Teen arrested for impersonating a police officer

Logo on former Cobb Police Department Headquarterslogo at the old Cobb Police Department Headquarters (photo by Larry Felton Johnson)

A 17-year-old was arrested on suspicion of impersonating a police officer in South Cobb on Monday.

[Editor’s note:  The policy of the Cobb County Courier is to omit the names of suspects under 18 years of age]

According to a report from Officer Sarah O’Hara of the Cobb County Police Department, Precinct 2 officers responded to a suspicious person call on Poplar Log Place.

The woman who placed the call said that a man dressed in a U.S. Marshals tactical vest and tan khakis knocked on her front door while she was showering. Her teenaged children answered the door, and the suspect told them he was a U.S. Marshall.  The teens called their mother to the door.  The mother cracked the door and watched the suspect get into a Ford Ranger and drive away.

An officer responding to the call noticed a Ford Ranger run a stop light near the residence and conducted a traffic stop.

The teen driver of the Ranger was dressed as the caller described in tan khakis and wore a black t-shirt with a Fulton County Sheriff’s Office emblem.

The 17-year-old suspect told officers he was looking for a friend’s house, but gave the officers a nonexistent address.

Charged with impersonating a police officer and traffic violation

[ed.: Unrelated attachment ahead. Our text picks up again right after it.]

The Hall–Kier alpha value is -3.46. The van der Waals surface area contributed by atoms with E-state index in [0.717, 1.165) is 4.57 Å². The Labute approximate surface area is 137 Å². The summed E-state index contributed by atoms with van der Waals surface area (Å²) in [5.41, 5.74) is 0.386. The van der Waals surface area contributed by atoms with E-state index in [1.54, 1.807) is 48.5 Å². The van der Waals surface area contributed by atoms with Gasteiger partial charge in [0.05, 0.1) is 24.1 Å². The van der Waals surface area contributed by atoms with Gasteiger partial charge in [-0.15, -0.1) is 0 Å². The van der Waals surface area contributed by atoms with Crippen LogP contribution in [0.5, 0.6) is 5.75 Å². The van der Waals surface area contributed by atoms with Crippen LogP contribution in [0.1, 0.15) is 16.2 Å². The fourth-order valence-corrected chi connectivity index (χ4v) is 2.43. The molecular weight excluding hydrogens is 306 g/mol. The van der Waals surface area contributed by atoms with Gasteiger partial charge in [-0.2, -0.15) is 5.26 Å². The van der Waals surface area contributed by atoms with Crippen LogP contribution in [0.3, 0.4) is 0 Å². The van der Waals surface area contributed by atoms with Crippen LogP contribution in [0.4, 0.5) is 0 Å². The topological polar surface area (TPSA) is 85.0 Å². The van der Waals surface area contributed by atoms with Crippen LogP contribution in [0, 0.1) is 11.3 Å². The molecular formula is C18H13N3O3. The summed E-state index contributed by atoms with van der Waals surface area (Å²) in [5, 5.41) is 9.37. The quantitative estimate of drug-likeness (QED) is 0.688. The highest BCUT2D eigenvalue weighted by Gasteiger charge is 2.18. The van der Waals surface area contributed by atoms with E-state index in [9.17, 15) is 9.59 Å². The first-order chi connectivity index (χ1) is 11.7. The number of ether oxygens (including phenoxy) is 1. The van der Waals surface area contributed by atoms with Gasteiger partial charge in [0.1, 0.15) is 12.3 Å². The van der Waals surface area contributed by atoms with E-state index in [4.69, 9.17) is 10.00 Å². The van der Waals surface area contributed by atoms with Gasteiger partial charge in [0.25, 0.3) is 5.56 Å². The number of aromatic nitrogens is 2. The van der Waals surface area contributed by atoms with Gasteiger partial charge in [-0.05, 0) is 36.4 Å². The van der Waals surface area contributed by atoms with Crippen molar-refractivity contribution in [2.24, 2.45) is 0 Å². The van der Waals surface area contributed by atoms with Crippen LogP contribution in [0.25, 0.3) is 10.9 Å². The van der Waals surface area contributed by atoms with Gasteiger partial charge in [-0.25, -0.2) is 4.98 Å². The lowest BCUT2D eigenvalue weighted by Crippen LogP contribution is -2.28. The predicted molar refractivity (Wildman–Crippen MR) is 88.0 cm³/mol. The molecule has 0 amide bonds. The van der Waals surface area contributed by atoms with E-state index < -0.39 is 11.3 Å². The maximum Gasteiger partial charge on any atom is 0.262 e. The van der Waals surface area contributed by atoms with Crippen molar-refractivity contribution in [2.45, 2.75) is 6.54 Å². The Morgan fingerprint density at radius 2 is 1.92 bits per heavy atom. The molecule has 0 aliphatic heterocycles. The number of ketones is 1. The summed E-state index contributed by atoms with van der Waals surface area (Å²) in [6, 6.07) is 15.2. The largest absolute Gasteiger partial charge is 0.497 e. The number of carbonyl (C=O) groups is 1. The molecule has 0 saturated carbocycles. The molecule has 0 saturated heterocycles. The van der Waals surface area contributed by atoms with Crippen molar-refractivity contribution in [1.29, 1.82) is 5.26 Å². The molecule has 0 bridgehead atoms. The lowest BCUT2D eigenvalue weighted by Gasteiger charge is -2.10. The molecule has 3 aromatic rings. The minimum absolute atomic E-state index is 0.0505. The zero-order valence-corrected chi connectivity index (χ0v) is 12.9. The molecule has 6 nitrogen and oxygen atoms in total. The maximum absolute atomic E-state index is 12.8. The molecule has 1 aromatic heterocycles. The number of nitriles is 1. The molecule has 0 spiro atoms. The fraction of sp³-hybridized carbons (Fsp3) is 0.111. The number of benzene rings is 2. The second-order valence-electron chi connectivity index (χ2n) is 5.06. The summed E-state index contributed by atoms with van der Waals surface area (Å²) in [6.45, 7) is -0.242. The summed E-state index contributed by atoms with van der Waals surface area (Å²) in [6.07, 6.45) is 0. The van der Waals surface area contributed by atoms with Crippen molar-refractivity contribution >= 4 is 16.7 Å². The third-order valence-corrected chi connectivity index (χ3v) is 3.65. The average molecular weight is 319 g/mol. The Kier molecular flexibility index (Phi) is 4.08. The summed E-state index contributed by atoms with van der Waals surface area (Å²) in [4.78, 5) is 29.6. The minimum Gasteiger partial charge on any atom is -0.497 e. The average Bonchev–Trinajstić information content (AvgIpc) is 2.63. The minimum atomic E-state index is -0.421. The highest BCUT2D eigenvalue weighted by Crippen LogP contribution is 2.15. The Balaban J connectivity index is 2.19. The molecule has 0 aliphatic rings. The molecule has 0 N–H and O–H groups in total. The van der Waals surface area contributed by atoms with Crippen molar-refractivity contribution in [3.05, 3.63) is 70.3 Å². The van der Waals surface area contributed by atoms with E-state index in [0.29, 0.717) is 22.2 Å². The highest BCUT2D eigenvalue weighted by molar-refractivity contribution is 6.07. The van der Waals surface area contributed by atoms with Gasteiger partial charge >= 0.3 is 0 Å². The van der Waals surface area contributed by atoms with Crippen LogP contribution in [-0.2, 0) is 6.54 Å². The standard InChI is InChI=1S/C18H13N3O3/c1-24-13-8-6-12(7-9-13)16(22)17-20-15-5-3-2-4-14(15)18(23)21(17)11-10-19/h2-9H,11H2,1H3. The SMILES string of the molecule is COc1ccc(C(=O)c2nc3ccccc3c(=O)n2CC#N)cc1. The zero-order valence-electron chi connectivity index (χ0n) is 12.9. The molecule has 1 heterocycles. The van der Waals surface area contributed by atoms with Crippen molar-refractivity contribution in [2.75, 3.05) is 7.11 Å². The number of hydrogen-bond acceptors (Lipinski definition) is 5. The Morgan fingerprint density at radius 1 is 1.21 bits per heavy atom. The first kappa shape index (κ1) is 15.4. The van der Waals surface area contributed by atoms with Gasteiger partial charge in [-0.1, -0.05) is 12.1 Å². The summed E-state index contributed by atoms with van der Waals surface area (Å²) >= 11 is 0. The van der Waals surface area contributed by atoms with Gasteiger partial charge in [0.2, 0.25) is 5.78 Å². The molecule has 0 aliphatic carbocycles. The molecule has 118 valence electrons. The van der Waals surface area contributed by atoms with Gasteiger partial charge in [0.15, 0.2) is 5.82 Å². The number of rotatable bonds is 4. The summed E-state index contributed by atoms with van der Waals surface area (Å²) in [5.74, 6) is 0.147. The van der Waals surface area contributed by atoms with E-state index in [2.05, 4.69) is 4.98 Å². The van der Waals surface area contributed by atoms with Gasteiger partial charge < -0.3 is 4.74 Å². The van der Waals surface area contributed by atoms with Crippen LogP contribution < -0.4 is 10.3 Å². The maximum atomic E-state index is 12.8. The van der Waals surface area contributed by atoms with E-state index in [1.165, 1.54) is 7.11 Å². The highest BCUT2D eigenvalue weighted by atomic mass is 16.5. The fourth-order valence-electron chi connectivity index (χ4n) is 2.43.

The suspect was charged on the scene with running the stop sign and impersonating a police officer.  While searching the Ford Ranger, officers found a black pellet gun in a Black Hawk holster, a laser pointer, a radio, a flashlight, and a tan tactical vest with patches with “U.S. Marshals Police Fugitive Task Force” on them.

Anyone with information is asked to call the Cobb County Crimes Against Persons Unit at 770-499-3945.

Crimes Against Persons Division

The Crimes Against Persons Division of the Cobb County Police Department is broken down into several specialized units, to investigate homicides, robberies, technology-based crime, domestic violence and stalking, and crimes against children.  It has a unit that does crime analysis to identify evidence to help link cases and identify suspects.

The division also houses the Crime Scene Unit that according to the division’s website “is responsible for documenting and processing crime scenes to locate evidence, identify suspects, and to present evidence in criminal proceedings. Crime scene technicians are responsible for processing evidence utilizing a variety of procedures for fingerprint, DNA, and trace evidence.”